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SPOTLIGHT| Katelyn Desrosiers, Jacob Hanson & Dining with Dignity

Please briefly describe Dining with Dignity?

Dining with Dignity is a program hosted by Trinity Café where the homeless and underprivileged are provided a meal in a restaurant-like setting.  Rather than a traditional soup kitchen, volunteers either serve meals like those that would be served at a restaurant, and other volunteers stay at the table and greet those coming in for a meal.   The program’s mission statement is the following:  “Our mission is to restore a sense of dignity to the homeless & hungry while serving a nutritious meal. We faithfully treat all of God’s children with dignity, compassion, love, and respect.”

Where did you hear about this program?

I first heard about the program through the Hillsborough County Bar Association (“HCBA”).  The HCBA adopted a week at the Trinity Café, whereby the HCBA agreed to staff volunteers. 

How did you initially get involved?

Katelyn:

Based on the HCBA’s agreement to staff volunteers, one of my colleagues reached out to me regarding volunteering and the rest is history.

Jacob:

Katelyn asked if I was interested in joining her as a volunteer as part of the local bar association’s adoption of the charity for a week.

 Is there anything you find challenging about being involved in this program?

Katelyn:

What I sometimes find challenging is maintaining the same level of communication with those there for meals that I would with my friends or colleagues.  Some people are open and easy to talk with, while others are more reserved.  Finding the balance is sometimes difficult.

Jacob:

The charity is a program with which anyone can get involved. All it takes is the ability to show some compassion and have a conversation with those in need.

What is the greatest lesson you’ve learned volunteering here?

Katelyn:

The greatest lesson that I have learned volunteering is that you cannot judge a book by its cover.  Poverty is real, and it is everywhere. 

Jacob:

Poverty does not discriminate. The charity serves all ages and races, as well as both men and women. It also serves a surprising number of individuals who, despite having a job and working hard, are not always able to make ends meet.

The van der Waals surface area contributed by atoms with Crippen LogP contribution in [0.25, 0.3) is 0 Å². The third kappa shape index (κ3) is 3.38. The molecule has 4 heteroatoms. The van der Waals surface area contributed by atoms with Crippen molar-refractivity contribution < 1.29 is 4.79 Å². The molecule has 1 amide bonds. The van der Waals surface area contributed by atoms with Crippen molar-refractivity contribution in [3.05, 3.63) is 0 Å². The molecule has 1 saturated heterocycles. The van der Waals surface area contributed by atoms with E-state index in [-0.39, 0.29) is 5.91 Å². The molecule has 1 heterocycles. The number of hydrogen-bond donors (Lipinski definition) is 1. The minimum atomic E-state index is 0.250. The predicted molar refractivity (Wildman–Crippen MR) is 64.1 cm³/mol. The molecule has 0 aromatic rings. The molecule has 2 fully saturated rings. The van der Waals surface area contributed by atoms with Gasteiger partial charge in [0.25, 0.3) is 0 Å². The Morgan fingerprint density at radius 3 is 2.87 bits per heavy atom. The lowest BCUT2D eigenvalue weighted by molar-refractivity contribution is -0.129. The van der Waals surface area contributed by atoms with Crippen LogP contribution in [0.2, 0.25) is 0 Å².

What do you believe is the importance of this program?

Katelyn: 

The importance of the program is to provide a meal to those in need and do so in a positive way.  Following this system, not only do the visitors get a free meal, they receive a meal in the manner that we all sometimes simply take for granted. 

Jacob:

The charity deserves recognition because it brings together the community. The charity is run by locals, who solicit donations from local businesses, and other locals volunteer their time and energy to participate. And while the charity could simply provide food like other soup kitchens, Dining with Dignity goes beyond that by also providing a conversation and chance to be seen and heard—something many homeless do not experience daily.

What steps should someone take if they are interested in volunteering?

If you are interested in volunteering, you can register online at http://www.trinitycafe.org/volunteer.  The volunteer sessions are typically two and a half hours between training, setting up, serving, and cleaning. 

Is there something you can share on a more personal level about your experience?  

Katelyn:

The last time I volunteered, I was talking to a woman who was there with her toddler.  I asked her if she came to the Café often.  She responded that she does not come very often, but when money gets tight at the end of the month, she visits the Café to provide a meal for her and her son.  It really opened my eyes to the range and background stories of those needing assistance. 

Jacob:

The experience was especially touching for me because the charity is located just a few miles from where I live. I saw neighbors, both those with homes and those without, benefitting from the charity. It reminded me that we have to support others in our community to keep it a great place to live. It also reminded me how privileged I am to be able to do something as simple as eat a healthy meal while breaking bread with friends and loved ones.

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